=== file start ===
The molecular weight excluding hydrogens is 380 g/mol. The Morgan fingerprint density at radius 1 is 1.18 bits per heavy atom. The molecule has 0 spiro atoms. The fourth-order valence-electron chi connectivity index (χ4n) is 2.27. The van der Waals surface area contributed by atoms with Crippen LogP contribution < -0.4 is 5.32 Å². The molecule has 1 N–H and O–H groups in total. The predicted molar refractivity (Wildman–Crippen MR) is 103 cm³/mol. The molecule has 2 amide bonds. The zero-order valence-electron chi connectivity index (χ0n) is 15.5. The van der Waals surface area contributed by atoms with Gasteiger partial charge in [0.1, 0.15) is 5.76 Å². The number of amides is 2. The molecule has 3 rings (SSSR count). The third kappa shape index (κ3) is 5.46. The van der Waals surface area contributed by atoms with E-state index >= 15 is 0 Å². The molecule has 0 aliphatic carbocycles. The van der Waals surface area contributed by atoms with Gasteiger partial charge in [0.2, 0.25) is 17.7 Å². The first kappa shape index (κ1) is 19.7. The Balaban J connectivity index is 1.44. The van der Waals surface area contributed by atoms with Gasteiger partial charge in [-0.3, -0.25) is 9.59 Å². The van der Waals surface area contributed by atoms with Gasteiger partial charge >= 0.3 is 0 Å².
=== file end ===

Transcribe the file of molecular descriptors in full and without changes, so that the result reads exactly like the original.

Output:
The molecular weight excluding hydrogens is 380 g/mol. The Morgan fingerprint density at radius 1 is 1.18 bits per heavy atom. The molecule has 0 spiro atoms. The fourth-order valence-electron chi connectivity index (χ4n) is 2.27. The van der Waals surface area contributed by atoms with Crippen LogP contribution < -0.4 is 5.32 Å². The molecule has 1 N–H and O–H groups in total. The predicted molar refractivity (Wildman–Crippen MR) is 103 cm³/mol. The molecule has 2 amide bonds. The zero-order valence-electron chi connectivity index (χ0n) is 15.5. The van der Waals surface area contributed by atoms with Gasteiger partial charge in [0.1, 0.15) is 5.76 Å². The number of amides is 2. The molecule has 3 rings (SSSR count). The third kappa shape index (κ3) is 5.46. The van der Waals surface area contributed by atoms with E-state index >= 15 is 0 Å². The molecule has 0 aliphatic carbocycles. The van der Waals surface area contributed by atoms with Gasteiger partial charge in [0.2, 0.25) is 17.7 Å². The first kappa shape index (κ1) is 19.7. The Balaban J connectivity index is 1.44. The van der Waals surface area contributed by atoms with Gasteiger partial charge in [-0.3, -0.25) is 9.59 Å². The van der Waals surface area contributed by atoms with Gasteiger partial charge >= 0.3 is 0 Å².